Saturday June 20, 2015
It was a beautiful morning at 16 degrees with just a trace of clouds in the sky. We set out for the village of Limehouse which is situated on the Black Creek, a tributary of the Credit River.
The village of Limehouse started off known as Fountain Green. Limestone was easily accessed near the surface and was needed for mortar for construction materials. By 1840 there were two separate lime manufacturing sites in the village. When the Grand Trunk Railway came to town in 1856 the means of distribution came as well, and the industry expanded quickly. Soon it was employing over 100 men in a 24 hour business. The following year the town got a post office and took the name Limehouse.
The first mill in Limehouse was a saw mill built in 1820 and operated by Adam Stull. The mill was owned by several people over it’s 120 year history before finally closing in the 1940’s. The steel flume that carried water to the saw mill turbines is a later addition, likely sometime after 1900.
The earliest lime kilns were the set kilns of the 1840’s which could burn 6 to 30 tons of rock in a 7 day cycle. Lime would be added in along with wood and burned. Wood had to be added through the sides for three or four days to keep the heat up. The oven then needed a cool down period before the lime could be removed. Set kilns were often built in rows or clusters. The one pictured below is part of a row which has two larger kilns on either end and five smaller ones in between.
Blasting powder was used to break large chunks of rock out of the quarry. Around 1850 a powder house was built in a slight depression on the quarry floor. It was located here to limit the damage it would cause if there was ever an accident. The walls are made out of limestone with a plaster coating on the outside. Inside it would have had wooden shelves to store the dry powder on. The powder house had deteriorated to half it’s height but was restored in 2004.
Along the trail from the Powder House to the mill ruins grow woodland strawberries. Strawberries are members of the rose family and as such are not true berries. Wild strawberry plants have been cultivated to grow the large plants with large juicy berries that we see commercially. Wild strawberries seldom grow larger than 1 cm but they pack a lot of taste in a little bite.
In the 1860’s a new style of kiln called a draw kiln was developed that could burn 6-18 tons of limestone per day. The example in the picture below was 16 metres high and has four fireplaces on either side. It was constructed of limestone masonry with a double layer of fire brick inside. It took a day to heat the kiln up but after the interior was hot it could be run continually. Limestone was fed in from the top, which was level with the edge of the quarry. The burnt lime was removed from the bottom of the kiln. In 2009-2010 the fireplaces, where the fuel was burned, were restored but the fire brick lining from the stack of the kiln has since collapsed into them. The rest of the kiln is braced to prevent further collapse until it can also be restored.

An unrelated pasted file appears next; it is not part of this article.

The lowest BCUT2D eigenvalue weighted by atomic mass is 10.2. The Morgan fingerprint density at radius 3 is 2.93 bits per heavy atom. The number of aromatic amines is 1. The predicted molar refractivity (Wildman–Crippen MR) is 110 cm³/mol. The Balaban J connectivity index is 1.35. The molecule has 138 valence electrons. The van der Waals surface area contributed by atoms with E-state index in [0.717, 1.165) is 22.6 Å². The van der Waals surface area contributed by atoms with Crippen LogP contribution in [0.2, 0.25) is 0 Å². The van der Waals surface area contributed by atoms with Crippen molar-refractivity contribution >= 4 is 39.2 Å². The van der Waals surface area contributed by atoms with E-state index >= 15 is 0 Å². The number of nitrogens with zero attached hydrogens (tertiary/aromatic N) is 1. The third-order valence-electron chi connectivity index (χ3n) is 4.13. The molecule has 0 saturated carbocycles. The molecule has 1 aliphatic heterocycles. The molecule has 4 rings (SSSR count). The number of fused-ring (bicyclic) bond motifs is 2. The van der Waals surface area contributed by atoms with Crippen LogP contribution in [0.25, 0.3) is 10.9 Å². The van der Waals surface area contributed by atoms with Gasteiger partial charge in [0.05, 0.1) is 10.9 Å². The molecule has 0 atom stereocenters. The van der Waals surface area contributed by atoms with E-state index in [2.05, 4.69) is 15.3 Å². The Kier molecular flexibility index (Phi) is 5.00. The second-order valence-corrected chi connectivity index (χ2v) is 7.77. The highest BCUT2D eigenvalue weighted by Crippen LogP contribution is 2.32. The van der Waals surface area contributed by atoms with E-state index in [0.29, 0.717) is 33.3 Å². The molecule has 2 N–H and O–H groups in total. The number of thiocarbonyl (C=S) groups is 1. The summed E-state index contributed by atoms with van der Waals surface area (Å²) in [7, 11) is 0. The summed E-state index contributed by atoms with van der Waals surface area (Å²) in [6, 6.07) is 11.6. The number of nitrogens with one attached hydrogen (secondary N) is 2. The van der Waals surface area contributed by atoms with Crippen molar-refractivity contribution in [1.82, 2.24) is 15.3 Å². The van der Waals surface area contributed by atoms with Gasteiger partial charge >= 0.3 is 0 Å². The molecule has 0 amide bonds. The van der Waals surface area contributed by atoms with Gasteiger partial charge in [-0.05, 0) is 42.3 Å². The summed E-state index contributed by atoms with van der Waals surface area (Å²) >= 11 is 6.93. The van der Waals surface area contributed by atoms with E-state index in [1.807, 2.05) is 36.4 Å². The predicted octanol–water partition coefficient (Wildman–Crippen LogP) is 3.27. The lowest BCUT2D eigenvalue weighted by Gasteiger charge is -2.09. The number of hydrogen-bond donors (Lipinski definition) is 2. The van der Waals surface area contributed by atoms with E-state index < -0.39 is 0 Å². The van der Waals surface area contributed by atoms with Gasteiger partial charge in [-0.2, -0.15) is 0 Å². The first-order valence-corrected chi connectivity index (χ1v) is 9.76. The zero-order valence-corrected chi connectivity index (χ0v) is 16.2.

Extensive ruins of the Lime-Mill cross the Black Creek just below the old mill pond. The lime mill ground lime in much the same way a grist mill ground grain. This arch is an original feature of the mill race. Older photos show at least two more rows on the top. The Halton Hills Branch of the Architectural Conservancy Ontario asks that people please keep clear of the arch to assist in it’s preservation.
The Widow Skimmer is a species of dragonfly found in Ontario. The adult female has a yellow striped body and both sexes have black bands on the wings. A dragonfly can be distinguished from a damselfly because it sits at rest with it’s wings spread open.
In 1917 the Toronto Suburban Railway (TSR) came through Limehouse on the way to Guelph. It passed over the mill pond and crossed the 5th line where there was a small station. The railway was closed in 1931 and the railway pilings remaining in the former mill pond are about all that remains.
Limehouse has a series of caves and cracks that have become known as the Hole In The Wall. We climbed in and out of them in several places.
An upper mill stone, also known as a runner stone lays face down along the trail just beyond the mill ruins. This stone was turned using the iron hook in the middle.
The coach house behind the church likely dates to 1876 like the church building it served. Parking has always been a problem and is made even worse when your vehicle is a horse.
The Methodist Episcopal Church in front of the coach house was built in 1876. I can find no explanation for the word Horeb and the front of the church. The Methodist congregation had been meeting in the Limehouse Presbyterian church which also housed the Episcopalian congregation before they moved into their own building. The Presbyterian church was frequently referred to as the Limehouse Union Church, much like the chapel in Dixie. We didn’t stop to photograph the 1861 Presbyterian church on the edge of town because of a two car crash in front of it’s cemetery. I was in less of a hurry to get in than they were, or so it seemed.
Limehouse had three hotels in it’s heyday. The one in the picture below belonged to Miles Mcdonald who was a local carpenter. He also built the Prebyterian church just up the street, helping it to open debt free in October 1861.
The fire of 1893 that destroyed the woolen mill and blanket factory as well as a paint factory gave the town a major setback. Lack of insurance led to the industries never being rebuilt. The quarry was getting closer to the homes in town and so by 1915 the lime industry was closed down. A major industrial hub was left to quietly decay. The Credit Valley Conservation Authority purchased the area in 1967. Since then they have begun raising funding for restoration with some projects already complete. Interpretive signs are being added as well.
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